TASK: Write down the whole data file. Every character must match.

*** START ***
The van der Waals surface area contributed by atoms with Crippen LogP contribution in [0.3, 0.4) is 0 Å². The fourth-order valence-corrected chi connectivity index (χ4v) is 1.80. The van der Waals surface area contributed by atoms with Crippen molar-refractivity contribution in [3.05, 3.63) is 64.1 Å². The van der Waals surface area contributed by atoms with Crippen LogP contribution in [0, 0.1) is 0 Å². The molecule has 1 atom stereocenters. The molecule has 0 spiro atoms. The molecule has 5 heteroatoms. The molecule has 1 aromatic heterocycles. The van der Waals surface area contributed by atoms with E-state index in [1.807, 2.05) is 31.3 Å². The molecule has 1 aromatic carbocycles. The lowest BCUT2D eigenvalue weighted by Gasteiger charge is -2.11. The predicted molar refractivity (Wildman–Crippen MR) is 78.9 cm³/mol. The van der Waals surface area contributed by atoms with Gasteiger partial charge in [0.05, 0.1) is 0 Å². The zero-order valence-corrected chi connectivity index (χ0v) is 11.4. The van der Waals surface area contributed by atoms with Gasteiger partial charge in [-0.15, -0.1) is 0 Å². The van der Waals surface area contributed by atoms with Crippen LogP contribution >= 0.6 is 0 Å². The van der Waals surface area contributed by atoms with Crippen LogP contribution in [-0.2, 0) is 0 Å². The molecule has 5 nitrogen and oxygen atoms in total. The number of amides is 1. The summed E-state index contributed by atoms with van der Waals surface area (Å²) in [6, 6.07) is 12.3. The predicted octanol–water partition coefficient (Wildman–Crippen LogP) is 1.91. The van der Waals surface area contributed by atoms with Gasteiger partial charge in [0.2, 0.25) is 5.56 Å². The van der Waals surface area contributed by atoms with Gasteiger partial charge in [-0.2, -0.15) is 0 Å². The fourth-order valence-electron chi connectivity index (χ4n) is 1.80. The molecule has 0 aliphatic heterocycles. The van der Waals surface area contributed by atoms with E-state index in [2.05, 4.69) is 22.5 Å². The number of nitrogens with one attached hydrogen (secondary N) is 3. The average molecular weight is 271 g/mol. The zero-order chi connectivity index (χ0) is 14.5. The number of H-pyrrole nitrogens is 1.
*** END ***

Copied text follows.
The van der Waals surface area contributed by atoms with Crippen LogP contribution in [0.3, 0.4) is 0 Å². The fourth-order valence-corrected chi connectivity index (χ4v) is 1.80. The van der Waals surface area contributed by atoms with Crippen molar-refractivity contribution in [3.05, 3.63) is 64.1 Å². The van der Waals surface area contributed by atoms with Crippen LogP contribution in [0, 0.1) is 0 Å². The molecule has 1 atom stereocenters. The molecule has 0 spiro atoms. The molecule has 5 heteroatoms. The molecule has 1 aromatic heterocycles. The van der Waals surface area contributed by atoms with E-state index in [1.807, 2.05) is 31.3 Å². The molecule has 1 aromatic carbocycles. The lowest BCUT2D eigenvalue weighted by Gasteiger charge is -2.11. The predicted molar refractivity (Wildman–Crippen MR) is 78.9 cm³/mol. The van der Waals surface area contributed by atoms with Gasteiger partial charge in [0.05, 0.1) is 0 Å². The zero-order valence-corrected chi connectivity index (χ0v) is 11.4. The van der Waals surface area contributed by atoms with Gasteiger partial charge in [-0.15, -0.1) is 0 Å². The van der Waals surface area contributed by atoms with Crippen LogP contribution >= 0.6 is 0 Å². The van der Waals surface area contributed by atoms with Crippen LogP contribution in [-0.2, 0) is 0 Å². The molecule has 5 nitrogen and oxygen atoms in total. The number of amides is 1. The summed E-state index contributed by atoms with van der Waals surface area (Å²) in [6, 6.07) is 12.3. The predicted octanol–water partition coefficient (Wildman–Crippen LogP) is 1.91. The van der Waals surface area contributed by atoms with Gasteiger partial charge in [0.2, 0.25) is 5.56 Å². The van der Waals surface area contributed by atoms with Gasteiger partial charge in [-0.2, -0.15) is 0 Å². The fourth-order valence-electron chi connectivity index (χ4n) is 1.80. The molecule has 0 aliphatic heterocycles. The van der Waals surface area contributed by atoms with E-state index in [2.05, 4.69) is 22.5 Å². The number of nitrogens with one attached hydrogen (secondary N) is 3. The average molecular weight is 271 g/mol. The zero-order chi connectivity index (χ0) is 14.5. The number of H-pyrrole nitrogens is 1.